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Triund Trek: Camp Amidst the Majestic Himalayas

Triund Trek is a sought after footslog for a majority of travellers who visit Dharamshala and Mcleodganj. The tall snow-capped Dhalaudhars, the breathtaking views and not so narrow pathways are what attract even the trekking beginners to pursue this beautiful trek.

Triund Hill lies at the height of 2842m (9342 ft) above sea level, in the lap of Dhauladhars. Triund Trek has become an increasingly popular hiking route for wayfarers from India and globally mainly because of ease and accessibility. With steep yet well-defined tracks, Triund trek can be completed by people of all age groups (I saw kids as young as 10 complete the trek). The trails are accessible throughout the year and take you through a lovely landscape.

Beyond the Triund trek, lies the nearest snowline of the region. It is located at a distance of about 3 kms from Triund. Once you complete Triund trek, you can hike up to the Snowline café, Laka Glacier and Lahesh Caves which would require 3 nights 2 days to complete.

In the current Triund trek blog, I will explain in details all you need to hike up to the wonderful hill.

Also Useful:

Watch my video on Triund Trek in Mcleodganj for beginners.

Explore the Lahesh Caves going a little beyond the Triund Hill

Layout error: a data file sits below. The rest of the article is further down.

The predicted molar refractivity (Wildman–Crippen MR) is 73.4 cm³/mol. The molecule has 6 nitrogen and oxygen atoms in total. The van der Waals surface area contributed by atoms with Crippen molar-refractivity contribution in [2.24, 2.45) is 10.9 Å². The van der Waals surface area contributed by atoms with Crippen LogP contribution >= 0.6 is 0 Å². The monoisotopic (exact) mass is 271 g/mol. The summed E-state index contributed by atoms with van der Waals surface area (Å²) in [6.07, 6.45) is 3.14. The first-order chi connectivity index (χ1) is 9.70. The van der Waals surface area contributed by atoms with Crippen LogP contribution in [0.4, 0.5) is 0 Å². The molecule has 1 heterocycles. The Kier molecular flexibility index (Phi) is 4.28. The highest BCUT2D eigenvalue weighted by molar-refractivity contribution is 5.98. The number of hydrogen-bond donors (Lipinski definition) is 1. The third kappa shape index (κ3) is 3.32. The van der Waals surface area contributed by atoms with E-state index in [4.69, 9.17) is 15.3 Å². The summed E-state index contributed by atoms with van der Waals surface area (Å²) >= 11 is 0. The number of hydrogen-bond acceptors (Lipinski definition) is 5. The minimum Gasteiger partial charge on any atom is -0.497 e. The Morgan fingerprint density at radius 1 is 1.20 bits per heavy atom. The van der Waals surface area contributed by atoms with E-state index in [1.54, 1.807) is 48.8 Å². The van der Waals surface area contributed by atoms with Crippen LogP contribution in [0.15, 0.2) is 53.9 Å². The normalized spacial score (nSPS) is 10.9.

Triund Trek: An Overview

In order to know more about trekking to Triund Hill, you need to know the place a little better. Here are a few essential must-know details.

Location

North India

State

Himachal Pradesh

Accessibility

March to December

Best time to visit

April to October

Total Triund trek distance

9 Km`s from Dharamkot

Time taken to complete

3-5 hours from Dharamkot

Fitness Level

Moderate

Suitability

All age groups

Minimum duration

1 night 2 days

Difficulty Level of Triund trek

Easy to moderate

Triund Trek Cost

Rs 1000-3000 per person

Availability of Triund trek package

Yes



Triund Trekking Package: Do You Need One?

You can book a Triund Trek package online or you could complete it by yourself. Although you don’t really need a guide to complete the Triund trek, there are advantages of booking one. You will not have to worry about the camping site and food arrangements. A Triund trek package for a minimum of Rs. 1500 per person can be booked online from a number of websites.

The package generally includes –

  • 3 meals (Lunch, Dinner & Breakfast)
  • Tent
  • Sleeping bag
  • Arrangements of a dry pit toilet.

Expensive packages (Rs. 3000 or more) or luxury as they call it are available too. You can select the one that suits your budget and requirements. Alternatively, you could reach the Triund hill and find a tent there. A tent would cost around Rs. 700 for two people. Since this trek was my first, I chose to book an economy Triund Trek package online.

Triund trek This is me on top of Triund Hill.

Important Things to Carry on Triund Trek

While going on any kind of trek, there are certain things you need to carry. First, you need a backpack/rucksack in which you can carry your essential stuff for the trek and for the night. Here are a few things you must pack into your rucksack.